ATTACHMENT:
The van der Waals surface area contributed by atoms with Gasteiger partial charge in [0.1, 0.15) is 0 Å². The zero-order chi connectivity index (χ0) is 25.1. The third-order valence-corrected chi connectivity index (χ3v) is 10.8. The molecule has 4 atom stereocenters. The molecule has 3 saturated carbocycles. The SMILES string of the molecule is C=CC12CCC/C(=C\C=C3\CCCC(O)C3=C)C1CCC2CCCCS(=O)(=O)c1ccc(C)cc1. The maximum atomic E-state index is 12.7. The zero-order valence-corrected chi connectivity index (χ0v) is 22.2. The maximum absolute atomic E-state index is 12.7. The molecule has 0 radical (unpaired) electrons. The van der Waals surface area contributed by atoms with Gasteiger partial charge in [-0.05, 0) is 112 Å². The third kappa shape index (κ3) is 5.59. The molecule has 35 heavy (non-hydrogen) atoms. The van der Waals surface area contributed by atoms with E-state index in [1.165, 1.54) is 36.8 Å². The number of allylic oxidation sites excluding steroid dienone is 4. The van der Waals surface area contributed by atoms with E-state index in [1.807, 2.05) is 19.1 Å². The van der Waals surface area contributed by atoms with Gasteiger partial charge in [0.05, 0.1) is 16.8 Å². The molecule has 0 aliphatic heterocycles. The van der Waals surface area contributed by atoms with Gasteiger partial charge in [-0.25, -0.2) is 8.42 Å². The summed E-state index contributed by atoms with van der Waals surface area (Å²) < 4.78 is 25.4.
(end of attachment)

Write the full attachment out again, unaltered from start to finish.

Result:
The van der Waals surface area contributed by atoms with Gasteiger partial charge in [0.1, 0.15) is 0 Å². The zero-order chi connectivity index (χ0) is 25.1. The third-order valence-corrected chi connectivity index (χ3v) is 10.8. The molecule has 4 atom stereocenters. The molecule has 3 saturated carbocycles. The SMILES string of the molecule is C=CC12CCC/C(=C\C=C3\CCCC(O)C3=C)C1CCC2CCCCS(=O)(=O)c1ccc(C)cc1. The maximum atomic E-state index is 12.7. The zero-order valence-corrected chi connectivity index (χ0v) is 22.2. The maximum absolute atomic E-state index is 12.7. The molecule has 0 radical (unpaired) electrons. The van der Waals surface area contributed by atoms with Gasteiger partial charge in [-0.05, 0) is 112 Å². The third kappa shape index (κ3) is 5.59. The molecule has 35 heavy (non-hydrogen) atoms. The van der Waals surface area contributed by atoms with E-state index in [1.165, 1.54) is 36.8 Å². The number of allylic oxidation sites excluding steroid dienone is 4. The van der Waals surface area contributed by atoms with E-state index in [1.807, 2.05) is 19.1 Å². The van der Waals surface area contributed by atoms with Gasteiger partial charge in [0.05, 0.1) is 16.8 Å². The molecule has 0 aliphatic heterocycles. The van der Waals surface area contributed by atoms with Gasteiger partial charge in [-0.25, -0.2) is 8.42 Å². The summed E-state index contributed by atoms with van der Waals surface area (Å²) < 4.78 is 25.4.